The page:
Black Holes: Light at the end of a tunnel 

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Stanford University astronomer Dan Wilkins and his group of researchers saw something no one has seen before.  Their telescope was looking at black holes. One of them was 800 million light-years from Earth. And they spotted X-ray light emissions coming out of the backside of the black hole.

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“Any light that goes into that black hole doesn’t come out, so we shouldn’t be able to see anything that’s behind the black hole,” Wilkins explains. “The reason we can see that black hole is warping space, bending light, and twisting magnetic fields around itself.”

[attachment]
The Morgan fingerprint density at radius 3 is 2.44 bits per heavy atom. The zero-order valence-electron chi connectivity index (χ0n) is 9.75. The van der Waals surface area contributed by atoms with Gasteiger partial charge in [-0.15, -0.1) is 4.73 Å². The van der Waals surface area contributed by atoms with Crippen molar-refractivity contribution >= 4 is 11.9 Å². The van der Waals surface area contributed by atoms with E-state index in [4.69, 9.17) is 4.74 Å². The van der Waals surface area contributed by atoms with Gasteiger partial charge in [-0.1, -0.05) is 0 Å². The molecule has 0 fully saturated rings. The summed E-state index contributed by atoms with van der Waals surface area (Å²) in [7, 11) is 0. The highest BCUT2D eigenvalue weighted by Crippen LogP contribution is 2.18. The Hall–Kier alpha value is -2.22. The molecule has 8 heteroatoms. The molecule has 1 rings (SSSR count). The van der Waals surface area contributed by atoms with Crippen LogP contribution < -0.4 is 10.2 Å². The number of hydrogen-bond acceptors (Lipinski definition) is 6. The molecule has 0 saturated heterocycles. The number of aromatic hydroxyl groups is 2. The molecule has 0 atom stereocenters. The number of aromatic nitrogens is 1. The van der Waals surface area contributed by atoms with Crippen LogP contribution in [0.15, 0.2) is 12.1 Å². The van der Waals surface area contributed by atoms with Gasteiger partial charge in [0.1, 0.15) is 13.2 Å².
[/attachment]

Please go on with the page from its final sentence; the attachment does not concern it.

The telescopes were recording a strange pattern of bright flares of X-rays. And then, the unexpected happened. New smaller flashes of X-rays appeared. And they had different colors than the brighter flares.

Researchers confirm that the same X-ray flares were reflected from the back. This gave them the first-ever views of the far side of a black hole.

“I’ve been building theoretical predictions of how these echoes appear to us for a few years,” said Wilkins. “I’d already seen them in the theory I’ve been developing, so once I saw them in the telescope observations, I could figure out the connection.”

Studying coronas led to another discovery

Researchers studying the corona phenomenon also discovered “luminous echoes,” that appeared as small flashes, the Guardian reported.